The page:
Friday, June 10, 2005

Thamizhuku Amudenru Per! :-)

For the non-Thamizh readers, that line says that Thamizh is comparable to nectar. It's the first line of a famous poem by Bharathidasan(and not Bharathiyar!!) And don't stop reading now, much as I love my language, I am not going to extol it's virtues or anything right now. :-)

When we take any language, the spoken language has certainly become a little warped whereas the written is less affected. We write "Where have you been?" and we say "Where've you been?". Warped but not so much! The same case with Hindi, the spoken is a mildly contracted form of the written. (Since my Hindi is not so good, I am not typing out an example! :-) ). To clear things up, I am not talking about slang here, just talking about normal lines that we use everyday. So if a person learns English by reading some recent novels, he can pretty much manage the spoken part of it too.

But I notice that in Thamizh, what we speak is so much distorted. For example, "Nee engu sendru kondu irukirai?"(Where are you going?) becomes "Enga pore?" while talking. Why is thamizh alone in this state? When we can write decent thamizh, why do we mangle it while speaking? I am not even talking about the famous "madras bashai" here, just the normal thamizh that most people speak at home. A person who learns thamizh from "Learn Tamil in 30 Days" is screwed if he tries to live using it in Chennai. I mean things don't even sound remotely similar.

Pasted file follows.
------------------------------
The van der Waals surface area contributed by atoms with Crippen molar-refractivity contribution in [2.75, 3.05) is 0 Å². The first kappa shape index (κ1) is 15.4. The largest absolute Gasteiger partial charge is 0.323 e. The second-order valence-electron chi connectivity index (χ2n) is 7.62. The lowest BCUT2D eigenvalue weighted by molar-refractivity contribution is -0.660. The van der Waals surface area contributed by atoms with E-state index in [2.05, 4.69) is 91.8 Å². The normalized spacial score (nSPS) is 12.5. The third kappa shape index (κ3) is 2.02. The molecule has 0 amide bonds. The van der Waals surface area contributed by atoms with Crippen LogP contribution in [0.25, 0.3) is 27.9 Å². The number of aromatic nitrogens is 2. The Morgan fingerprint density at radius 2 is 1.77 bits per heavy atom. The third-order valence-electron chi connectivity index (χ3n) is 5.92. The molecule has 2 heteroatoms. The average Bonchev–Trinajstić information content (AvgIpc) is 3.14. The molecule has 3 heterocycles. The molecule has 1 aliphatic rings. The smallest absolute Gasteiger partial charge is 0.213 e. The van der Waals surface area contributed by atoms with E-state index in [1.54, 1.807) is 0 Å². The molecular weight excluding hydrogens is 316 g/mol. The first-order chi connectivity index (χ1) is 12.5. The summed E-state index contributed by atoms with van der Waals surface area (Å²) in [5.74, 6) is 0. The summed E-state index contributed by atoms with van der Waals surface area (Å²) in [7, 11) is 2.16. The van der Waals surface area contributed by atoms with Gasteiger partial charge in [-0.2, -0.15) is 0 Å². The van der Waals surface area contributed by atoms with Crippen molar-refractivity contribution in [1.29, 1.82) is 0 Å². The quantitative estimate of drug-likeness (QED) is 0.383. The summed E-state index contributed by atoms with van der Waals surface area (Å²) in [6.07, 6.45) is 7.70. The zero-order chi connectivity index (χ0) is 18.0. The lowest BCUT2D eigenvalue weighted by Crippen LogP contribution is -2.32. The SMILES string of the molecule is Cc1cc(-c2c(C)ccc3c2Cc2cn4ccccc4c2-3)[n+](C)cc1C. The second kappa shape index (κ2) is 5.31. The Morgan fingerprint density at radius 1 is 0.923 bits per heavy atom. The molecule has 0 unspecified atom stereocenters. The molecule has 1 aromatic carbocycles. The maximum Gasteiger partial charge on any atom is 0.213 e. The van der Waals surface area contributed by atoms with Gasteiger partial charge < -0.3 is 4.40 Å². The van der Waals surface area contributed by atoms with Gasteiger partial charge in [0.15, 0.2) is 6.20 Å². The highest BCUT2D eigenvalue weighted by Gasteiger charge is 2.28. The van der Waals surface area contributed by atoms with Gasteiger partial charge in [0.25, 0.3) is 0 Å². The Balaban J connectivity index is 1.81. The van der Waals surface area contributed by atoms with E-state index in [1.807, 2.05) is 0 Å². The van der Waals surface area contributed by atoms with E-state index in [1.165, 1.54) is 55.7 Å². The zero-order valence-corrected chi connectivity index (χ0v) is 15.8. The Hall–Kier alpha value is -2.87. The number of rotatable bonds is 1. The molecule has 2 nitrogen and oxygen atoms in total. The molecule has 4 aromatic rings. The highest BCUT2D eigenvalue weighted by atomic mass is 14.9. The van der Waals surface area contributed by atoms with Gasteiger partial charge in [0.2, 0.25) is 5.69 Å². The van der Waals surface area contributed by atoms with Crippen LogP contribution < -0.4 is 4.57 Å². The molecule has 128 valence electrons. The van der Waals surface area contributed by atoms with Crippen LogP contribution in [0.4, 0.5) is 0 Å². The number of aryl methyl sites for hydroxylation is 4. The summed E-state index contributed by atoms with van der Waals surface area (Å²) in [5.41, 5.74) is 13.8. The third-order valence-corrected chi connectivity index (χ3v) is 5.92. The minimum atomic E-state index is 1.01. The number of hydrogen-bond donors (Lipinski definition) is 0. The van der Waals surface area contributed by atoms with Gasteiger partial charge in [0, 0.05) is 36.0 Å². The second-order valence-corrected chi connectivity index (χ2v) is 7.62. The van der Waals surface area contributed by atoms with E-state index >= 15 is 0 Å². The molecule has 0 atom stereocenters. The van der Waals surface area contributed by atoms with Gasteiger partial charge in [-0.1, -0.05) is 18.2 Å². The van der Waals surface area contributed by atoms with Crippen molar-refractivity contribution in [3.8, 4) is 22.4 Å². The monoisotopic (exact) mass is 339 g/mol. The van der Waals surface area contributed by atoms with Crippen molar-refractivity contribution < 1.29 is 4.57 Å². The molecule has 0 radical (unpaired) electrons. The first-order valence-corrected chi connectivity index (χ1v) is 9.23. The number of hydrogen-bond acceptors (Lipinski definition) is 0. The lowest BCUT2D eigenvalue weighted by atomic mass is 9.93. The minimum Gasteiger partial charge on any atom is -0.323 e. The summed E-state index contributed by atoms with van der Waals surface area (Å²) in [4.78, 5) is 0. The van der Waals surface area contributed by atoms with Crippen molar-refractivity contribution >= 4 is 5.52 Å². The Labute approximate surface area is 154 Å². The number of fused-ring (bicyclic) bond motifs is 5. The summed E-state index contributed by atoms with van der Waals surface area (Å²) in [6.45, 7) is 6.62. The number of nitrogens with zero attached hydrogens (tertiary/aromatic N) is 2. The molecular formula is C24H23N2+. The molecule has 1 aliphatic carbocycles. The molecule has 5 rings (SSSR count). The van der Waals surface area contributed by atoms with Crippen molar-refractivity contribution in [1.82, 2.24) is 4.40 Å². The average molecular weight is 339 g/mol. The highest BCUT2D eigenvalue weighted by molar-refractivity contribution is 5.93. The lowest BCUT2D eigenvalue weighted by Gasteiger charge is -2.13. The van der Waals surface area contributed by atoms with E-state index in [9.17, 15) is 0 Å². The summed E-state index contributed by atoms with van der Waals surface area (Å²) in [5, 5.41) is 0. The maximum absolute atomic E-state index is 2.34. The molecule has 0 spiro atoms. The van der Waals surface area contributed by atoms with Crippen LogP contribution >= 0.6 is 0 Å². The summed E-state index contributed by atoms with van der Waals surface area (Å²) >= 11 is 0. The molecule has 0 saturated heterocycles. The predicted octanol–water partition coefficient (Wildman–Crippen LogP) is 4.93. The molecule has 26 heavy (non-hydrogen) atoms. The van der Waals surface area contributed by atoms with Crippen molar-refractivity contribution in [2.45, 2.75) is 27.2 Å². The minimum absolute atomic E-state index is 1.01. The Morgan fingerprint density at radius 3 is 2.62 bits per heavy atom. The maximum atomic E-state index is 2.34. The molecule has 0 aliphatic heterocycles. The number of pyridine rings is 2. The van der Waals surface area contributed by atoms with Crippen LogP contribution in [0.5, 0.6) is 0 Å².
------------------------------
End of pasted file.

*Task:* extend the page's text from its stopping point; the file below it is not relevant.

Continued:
Any thoughts? And how are things in other languages?


littlecow said...

wouldn't call it 'mangled tamizh' - the language is so robust and adaptable that the written and spoken versions are different (purely for matters of style i might add) - ain't that awesome?!

littlecow said...

the language of the blacks sounds different too - 'whatcha doin nigga?', 'this bike is cool'

Kaarthik said...

Nee engae porae is more closer to Nee engae poi kondirikirai ? 'Poi' as in 'Indru poi naalai vaa' has been in existence since Kambar's days I think. Considering that the language has undergone generations and generations of change, the current form should be unidentifiable from its original (?!!) form. I for one cant make out the inscriptions in Tanjore temple it needs 'special people' who know 'THAT' language.

Its interesting to figure out the roots of people based on the way they speak that language. Madurai, Coimbatore, Tirunelveli, Madras, Nagercoil, Lankan, all have their distinct flavours.

littlecow said...

@kaarthik: i had the chance to look at a paper which traced the evolution of tamil script over 2000 years. the change was stunning. The script used then was so different from what is used now. and all this in only ~50 generations.

Vetty Max said...

In any language, the written grammar and rules somehow always do seem to lag in time behind that which is spoken.

Hindi would be a bad language to use for a comparison as it has a very short history, but still jokes on Shudh Hindi have been made, notably in this amazing movie called Chupke Chupke.

As kaarthik has pointed out, its "engu pogirai" which has become enga pora...and not engu sendru kondirukkirai.

Even English had its "whither goest thou" that has become "where are you going".

janani said...

@everyone - I am not talking about the general evolution of the language here. Yes, Kaarthik has a point - it is "Enge pogirai" which has become "enga pora". And as VMax says "where are you going" is from "whither goest thou". But I am talking about contemperory writing and the way we talk. For example consider this comment I am typing out. I can work it into a conversation with one of you and use the exact same words and grammar construct and it wouldn't sound too formal or wierd. But if I were to write it in thamizh, one would naturally fall into some formal way of writing. This is what I am trying to observe. We write "peyar" and we say "peru". Difficult if someone learns the maguage from books.